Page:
Mexico Investigates Fugitive Cop for Purchase of Spy Software Used on Journalists

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Authorities in Mexico announced a new investigation into one of its former top law enforcement officials and some of his closest staff in connection with the purchase of illegal spy software. The software — Pegasus — is a phone hacking application that government officials used to spy on journalists. The former official is currently a fugitive on multiple charges tied to a coverup of the mass killing of 43 education students from Ayotzinapa.

On Monday afternoon, Mexico’s Attorney General’s Office (FGR) announced an investigation into Tomas Zeron Lucio, the former head of Mexico’s Criminal Investigations Agency. The agency was part of the Attorney General’s Office (PGR). Zeron is currently believed to be hiding from authorities in Israel in connection with an ongoing criminal investigation. The fugitive law enforcement official is accused of designing a government cover-up in connection with the 2014 kidnapping and murder of 43 education students from Ayotzinapa by police forces and cartel gunmen.

Also named in the investigation are three former top officials who worked with Zeron. Authorities identified the officials as Judith Aracely Gómez Molano, Vidal Diazleal Ochoa, and Rigoberto García Campos. According to the FGR, they are under investigation for fraud, embezzlement, and other related charges.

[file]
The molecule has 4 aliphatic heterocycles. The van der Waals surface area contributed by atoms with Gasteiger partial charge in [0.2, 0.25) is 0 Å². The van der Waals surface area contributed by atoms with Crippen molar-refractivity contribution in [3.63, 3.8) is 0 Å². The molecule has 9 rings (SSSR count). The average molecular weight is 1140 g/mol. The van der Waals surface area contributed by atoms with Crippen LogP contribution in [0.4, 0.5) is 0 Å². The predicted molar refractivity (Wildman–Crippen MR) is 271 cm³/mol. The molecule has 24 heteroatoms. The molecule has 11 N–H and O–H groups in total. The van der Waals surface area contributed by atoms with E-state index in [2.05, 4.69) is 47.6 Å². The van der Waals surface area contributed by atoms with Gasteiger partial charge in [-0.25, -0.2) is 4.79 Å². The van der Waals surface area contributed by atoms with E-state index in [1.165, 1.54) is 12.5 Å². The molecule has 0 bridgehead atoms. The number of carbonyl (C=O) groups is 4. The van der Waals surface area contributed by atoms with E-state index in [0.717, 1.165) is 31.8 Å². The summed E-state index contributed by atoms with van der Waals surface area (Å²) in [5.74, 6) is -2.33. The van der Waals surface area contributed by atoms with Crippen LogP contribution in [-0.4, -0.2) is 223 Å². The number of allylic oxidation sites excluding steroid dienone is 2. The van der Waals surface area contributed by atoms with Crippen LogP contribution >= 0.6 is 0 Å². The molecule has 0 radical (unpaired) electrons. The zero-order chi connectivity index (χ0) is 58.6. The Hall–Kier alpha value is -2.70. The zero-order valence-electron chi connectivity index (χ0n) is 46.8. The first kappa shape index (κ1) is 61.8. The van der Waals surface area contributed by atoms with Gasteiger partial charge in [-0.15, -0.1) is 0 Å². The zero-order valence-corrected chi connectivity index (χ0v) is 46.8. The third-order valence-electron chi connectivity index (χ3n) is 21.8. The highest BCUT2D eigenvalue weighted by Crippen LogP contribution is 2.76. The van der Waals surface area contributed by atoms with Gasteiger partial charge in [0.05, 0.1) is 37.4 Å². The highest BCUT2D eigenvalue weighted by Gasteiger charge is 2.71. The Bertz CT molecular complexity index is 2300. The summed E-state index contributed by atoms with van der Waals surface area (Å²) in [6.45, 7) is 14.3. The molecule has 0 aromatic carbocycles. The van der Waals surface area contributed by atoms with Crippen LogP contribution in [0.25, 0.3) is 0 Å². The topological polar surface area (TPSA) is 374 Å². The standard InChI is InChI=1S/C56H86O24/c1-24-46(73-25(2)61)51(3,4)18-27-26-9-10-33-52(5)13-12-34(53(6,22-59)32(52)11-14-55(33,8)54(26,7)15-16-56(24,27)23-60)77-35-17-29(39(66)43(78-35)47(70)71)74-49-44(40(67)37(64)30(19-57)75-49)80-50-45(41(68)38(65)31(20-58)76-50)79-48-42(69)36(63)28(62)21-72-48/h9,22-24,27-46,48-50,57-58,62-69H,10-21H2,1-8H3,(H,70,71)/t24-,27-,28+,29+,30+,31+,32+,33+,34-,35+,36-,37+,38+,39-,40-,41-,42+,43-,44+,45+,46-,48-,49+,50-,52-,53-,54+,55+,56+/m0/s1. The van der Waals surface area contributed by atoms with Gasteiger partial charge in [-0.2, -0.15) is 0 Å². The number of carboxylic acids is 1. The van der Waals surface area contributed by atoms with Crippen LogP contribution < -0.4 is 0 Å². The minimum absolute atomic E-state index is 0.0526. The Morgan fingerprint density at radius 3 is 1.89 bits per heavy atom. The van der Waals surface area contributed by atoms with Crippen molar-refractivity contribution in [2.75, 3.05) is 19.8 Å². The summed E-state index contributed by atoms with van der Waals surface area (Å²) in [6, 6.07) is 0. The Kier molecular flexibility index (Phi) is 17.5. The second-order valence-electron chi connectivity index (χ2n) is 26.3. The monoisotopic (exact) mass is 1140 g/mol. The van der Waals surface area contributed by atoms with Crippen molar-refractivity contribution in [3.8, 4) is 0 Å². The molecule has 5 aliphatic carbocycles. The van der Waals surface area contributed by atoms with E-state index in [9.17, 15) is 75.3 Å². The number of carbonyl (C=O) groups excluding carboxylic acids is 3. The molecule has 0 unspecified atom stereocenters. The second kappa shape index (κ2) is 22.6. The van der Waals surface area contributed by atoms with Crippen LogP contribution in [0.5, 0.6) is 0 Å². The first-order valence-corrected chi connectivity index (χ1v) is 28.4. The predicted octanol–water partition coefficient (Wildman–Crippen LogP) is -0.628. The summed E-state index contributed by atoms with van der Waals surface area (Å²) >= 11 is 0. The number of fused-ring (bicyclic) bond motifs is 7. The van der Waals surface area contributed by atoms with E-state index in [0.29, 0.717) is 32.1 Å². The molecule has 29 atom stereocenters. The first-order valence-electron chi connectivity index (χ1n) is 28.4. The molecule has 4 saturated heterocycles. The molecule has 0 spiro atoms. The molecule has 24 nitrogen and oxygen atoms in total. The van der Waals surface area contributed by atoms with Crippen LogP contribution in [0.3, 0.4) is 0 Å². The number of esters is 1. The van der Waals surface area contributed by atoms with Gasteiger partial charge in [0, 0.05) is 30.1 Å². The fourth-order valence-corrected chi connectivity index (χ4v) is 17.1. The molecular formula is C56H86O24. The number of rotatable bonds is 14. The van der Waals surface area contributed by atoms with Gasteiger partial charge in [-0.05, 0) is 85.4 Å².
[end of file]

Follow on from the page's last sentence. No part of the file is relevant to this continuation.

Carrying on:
The case is related to the purchase by the PGR (since renamed FGR) of the Pegasus phone hacking system for $460 million Pesos (approximately $23 million USD) in 2014. The current administration claims to not have the software system in its possession. In a statement, the current administration claims that the purchase was illegal in nature and not approved.

As Breitbart Texas reported, Pegasus is a phone hacking software that caused a scandal in Mexico in 2017 when it was first revealed that government officials had used it to spy on journalists critical of the government. At the time of the initial scandal, the President of Mexico was Enrique Pena Nieto. However, activists and journalists claim Pegasus is still being used to spy on them by Mexican government officials, a claim that has been publicly denied by current Mexican President Andres Manuel Lopez Obrador.

Ildefonso Ortiz is an award-winning journalist with Breitbart Texas. He co-founded Breitbart Texas’ Cartel Chronicles project with Brandon Darby and senior Breitbart management. You can follow him on Twitter and on Facebook. He can be contacted at

Brandon Darby is the managing director and editor-in-chief of Breitbart Texas. He co-founded Breitbart Texas’ Cartel Chronicles project with Ildefonso Ortiz and senior Breitbart management. Follow him on Twitter and Facebook. He can be contacted at     


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